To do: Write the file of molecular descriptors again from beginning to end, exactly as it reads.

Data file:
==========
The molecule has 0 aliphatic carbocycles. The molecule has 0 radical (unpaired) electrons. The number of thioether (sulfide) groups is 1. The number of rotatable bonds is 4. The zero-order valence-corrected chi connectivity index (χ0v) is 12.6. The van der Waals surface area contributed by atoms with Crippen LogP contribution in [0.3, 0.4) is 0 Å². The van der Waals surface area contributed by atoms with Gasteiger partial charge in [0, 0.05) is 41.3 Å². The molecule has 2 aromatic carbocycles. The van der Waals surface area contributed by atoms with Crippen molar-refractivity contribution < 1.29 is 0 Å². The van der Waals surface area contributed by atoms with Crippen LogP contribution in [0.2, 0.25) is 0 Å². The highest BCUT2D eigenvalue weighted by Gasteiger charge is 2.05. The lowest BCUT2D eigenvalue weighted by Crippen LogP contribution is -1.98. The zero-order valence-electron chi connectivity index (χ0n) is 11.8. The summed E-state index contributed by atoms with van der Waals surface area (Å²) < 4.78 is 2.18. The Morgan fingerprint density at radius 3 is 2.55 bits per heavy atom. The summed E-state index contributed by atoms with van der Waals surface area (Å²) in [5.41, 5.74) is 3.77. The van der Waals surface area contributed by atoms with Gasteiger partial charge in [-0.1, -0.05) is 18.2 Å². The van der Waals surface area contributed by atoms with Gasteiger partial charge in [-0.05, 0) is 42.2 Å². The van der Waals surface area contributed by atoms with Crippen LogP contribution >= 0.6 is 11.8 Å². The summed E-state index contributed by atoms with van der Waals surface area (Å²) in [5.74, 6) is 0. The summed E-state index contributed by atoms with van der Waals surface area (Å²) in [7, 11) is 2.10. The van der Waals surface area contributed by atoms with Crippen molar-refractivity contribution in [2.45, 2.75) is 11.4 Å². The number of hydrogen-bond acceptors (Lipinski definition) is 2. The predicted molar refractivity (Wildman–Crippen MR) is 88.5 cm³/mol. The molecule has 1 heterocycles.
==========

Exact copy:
The molecule has 0 aliphatic carbocycles. The molecule has 0 radical (unpaired) electrons. The number of thioether (sulfide) groups is 1. The number of rotatable bonds is 4. The zero-order valence-corrected chi connectivity index (χ0v) is 12.6. The van der Waals surface area contributed by atoms with Crippen LogP contribution in [0.3, 0.4) is 0 Å². The van der Waals surface area contributed by atoms with Gasteiger partial charge in [0, 0.05) is 41.3 Å². The molecule has 2 aromatic carbocycles. The van der Waals surface area contributed by atoms with Crippen molar-refractivity contribution < 1.29 is 0 Å². The van der Waals surface area contributed by atoms with Crippen LogP contribution in [0.2, 0.25) is 0 Å². The highest BCUT2D eigenvalue weighted by Gasteiger charge is 2.05. The lowest BCUT2D eigenvalue weighted by Crippen LogP contribution is -1.98. The zero-order valence-electron chi connectivity index (χ0n) is 11.8. The summed E-state index contributed by atoms with van der Waals surface area (Å²) < 4.78 is 2.18. The Morgan fingerprint density at radius 3 is 2.55 bits per heavy atom. The summed E-state index contributed by atoms with van der Waals surface area (Å²) in [5.41, 5.74) is 3.77. The van der Waals surface area contributed by atoms with Gasteiger partial charge in [-0.1, -0.05) is 18.2 Å². The van der Waals surface area contributed by atoms with Gasteiger partial charge in [-0.05, 0) is 42.2 Å². The van der Waals surface area contributed by atoms with Crippen LogP contribution >= 0.6 is 11.8 Å². The summed E-state index contributed by atoms with van der Waals surface area (Å²) in [5.74, 6) is 0. The summed E-state index contributed by atoms with van der Waals surface area (Å²) in [7, 11) is 2.10. The van der Waals surface area contributed by atoms with Crippen molar-refractivity contribution in [2.45, 2.75) is 11.4 Å². The number of hydrogen-bond acceptors (Lipinski definition) is 2. The predicted molar refractivity (Wildman–Crippen MR) is 88.5 cm³/mol. The molecule has 1 heterocycles.